Its Group of Ministers has temporarily put the SEZ land acquisition process on hold. It knows pushing acquisition could cost the United Progressive Alliance dearly in the coming elections.

The Congress party has made an internal assessment of SEZs in a 16-page document prepared by Working Committee member N Veerappa Moily. This says that SEZs will create conflicts due to “a process of dispossession and displacement”. It says the current trend of SEZs coming up near metropolitan areas could trigger urban conflicts through infrastructure bottlenecks. “They (SEZs) have the potential to cause embarrassment to the government of the day.”

The publication of a story about this assessment has certainly embarrassed the UPA! Although Mr Moily has publicly retracted it, the judgment is basically sound. But the UPA is fighting shy of radically revising its SEZ policy. It has only called for a cap on the number of SEZs. What is needed is the scrapping of SEZs altogether because they are economically irrational, socially divisive, and thoroughly inequitable.

This is not to argue against industrial projects per se. We must vigorously promote industry, but with a balanced, reasoned approach. We must make it mandatory for the government to consult the people likely to be affected in advance, and establish institutional norms for compensation, resettlement and rehabilitation. Equally crucial is thorough socio-economic examination of the consequences of industrial projects and strict environment regulation.

It won’t do to commandeer land first and then look for ways of compensating the affected people. It’s especially inadvisable to offer them equity shares in companies related to the projects that take away their land. This will, in most cases, transfer risks to vulnerable groups who are least capable of making decisions about stocks and shares. The number of shareholders in India is a minuscule 30 million; most people don’t understand sharemarkets.

Offering shares could be an option in rare cases, where organised cooperatives exist which are run by financially literate volunteers accountable to the gram sabha, and who have a proven commitment to collective welfare. That concept includes not just landowners, but also the landless and other economic actors, from the sanitation worker to the mechanic, and from the ironsmith to the barber, whose livelihood depends on the rural economy.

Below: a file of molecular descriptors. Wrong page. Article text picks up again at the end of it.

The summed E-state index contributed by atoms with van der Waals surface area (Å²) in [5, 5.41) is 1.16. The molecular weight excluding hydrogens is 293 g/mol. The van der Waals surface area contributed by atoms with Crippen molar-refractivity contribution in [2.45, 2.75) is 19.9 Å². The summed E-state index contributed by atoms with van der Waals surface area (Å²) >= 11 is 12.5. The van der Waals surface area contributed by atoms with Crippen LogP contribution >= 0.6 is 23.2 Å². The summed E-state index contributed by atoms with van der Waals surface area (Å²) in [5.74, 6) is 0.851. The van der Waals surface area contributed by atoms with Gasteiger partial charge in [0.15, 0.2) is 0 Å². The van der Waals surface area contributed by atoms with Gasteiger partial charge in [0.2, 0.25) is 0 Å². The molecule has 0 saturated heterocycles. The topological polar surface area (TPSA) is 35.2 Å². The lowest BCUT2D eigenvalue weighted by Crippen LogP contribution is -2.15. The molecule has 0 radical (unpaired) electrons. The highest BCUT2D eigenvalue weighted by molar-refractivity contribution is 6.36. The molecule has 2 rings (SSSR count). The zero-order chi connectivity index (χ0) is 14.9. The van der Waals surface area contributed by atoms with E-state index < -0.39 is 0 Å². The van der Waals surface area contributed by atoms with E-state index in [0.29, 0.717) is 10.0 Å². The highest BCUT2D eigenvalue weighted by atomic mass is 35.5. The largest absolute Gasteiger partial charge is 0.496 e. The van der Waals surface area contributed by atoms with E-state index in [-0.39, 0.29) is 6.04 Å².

However, supporters of industrialisation-at-any-cost, including Mr Bhattacharjee, contend that very little fallow land is available in India (in West Bengal, only one percent of the total), and hence cultivable land must be “sacrificed” to industry. Historically, they say, industrialisation has never been painless. It has always extracted a price from peasants—even in the USSR and China. India follow that model of expropriation.

This argument is profoundly mistaken—not only because it imposes pain disproportionately on the weak. Industrialisation in much of the West expropriated the peasantry through “enclosures”, systematic impoverishment, and mass-scale human rights violations. The same happened in the Soviet Union under Stalin. But we should not imitate and repeat the blunders from a period when democracy was nonexistent and human rights unknown.

In India, we have launched a Grand Endeavour—based on the aspiration to modernise society and develop the economy in balanced, equitable ways within a robustly democratic and inclusive framework which respects human rights and social justice. We have a unique opportunity to create a shining example of inclusive industrialisation for the world. We must not turn our face against the Great Endeavour. —end—